Growing Sarracenia From Seed
My second favorite genus of carnivorous plants, there may not be anywhere near as many species here as there are in Nepenthes but oh how you can play with the localities and complex hybrids...and the results are in some ways even easier to see when you start messing with growing them up from seed.
There are more registered cultivars of American pitcher plants than nearly any other carnivore genus out there (excepting perhaps the Venus flytrap...), and many of the best new ones have arisen from careful horticultural control of crosses between promising parent material. Every batch of seeds, even of hybrids that have been done before, can produce something entirely new and potentially worthy, and as with any other group of plants it presents the potential for easy means of getting a lot of plants much more cheaply than getting divisions. Seeds are also sometimes easier to acquire rare plants through; while you still can only sell them between states with a federal permit, the three endangered species can be gifted, and seeds tend to be easier to gift than big plants. It's not without its own challenges however.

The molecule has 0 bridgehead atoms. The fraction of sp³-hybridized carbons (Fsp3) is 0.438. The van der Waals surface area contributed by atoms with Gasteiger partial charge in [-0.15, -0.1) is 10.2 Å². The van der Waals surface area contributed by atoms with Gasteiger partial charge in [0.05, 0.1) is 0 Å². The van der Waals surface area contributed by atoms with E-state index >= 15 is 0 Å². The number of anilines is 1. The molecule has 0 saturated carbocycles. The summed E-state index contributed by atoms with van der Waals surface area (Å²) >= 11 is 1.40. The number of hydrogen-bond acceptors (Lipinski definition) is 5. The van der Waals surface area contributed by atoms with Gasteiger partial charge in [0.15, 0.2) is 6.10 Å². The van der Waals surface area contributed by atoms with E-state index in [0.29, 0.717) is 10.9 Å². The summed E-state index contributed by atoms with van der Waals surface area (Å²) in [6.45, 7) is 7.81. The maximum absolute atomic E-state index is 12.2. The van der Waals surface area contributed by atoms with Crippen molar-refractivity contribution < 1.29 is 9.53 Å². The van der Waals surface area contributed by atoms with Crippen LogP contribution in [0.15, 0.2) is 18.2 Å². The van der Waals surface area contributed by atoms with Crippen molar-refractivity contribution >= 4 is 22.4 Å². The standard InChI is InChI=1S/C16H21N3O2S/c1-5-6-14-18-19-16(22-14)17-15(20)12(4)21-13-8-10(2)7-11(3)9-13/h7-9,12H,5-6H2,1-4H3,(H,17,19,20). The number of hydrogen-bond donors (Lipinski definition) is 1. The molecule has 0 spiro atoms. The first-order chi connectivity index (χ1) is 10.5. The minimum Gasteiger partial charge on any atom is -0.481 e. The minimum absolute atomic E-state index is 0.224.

Producing Sarracenia seed is fairly straightforward: each flower has five stigmas on the inner tips of the umbrella-shaped upside-down style, and all it takes is rubbing pollen on them while they're receptive (which is a period that lasts at least several days). Whether you want pure species, hybrids, or even selfings, it all works the same. The ovary then ripens over summer, turning brown and releasing up to several hundred seeds in later summer through fall. If kept at room temperature, viability can be lost after a few months, but kept dry and fridge-stored, these seeds can last for at least a couple of years (from personal experience there seems to be a bit of a toss-up on whether they start losing viability after that or can be maintained long-term).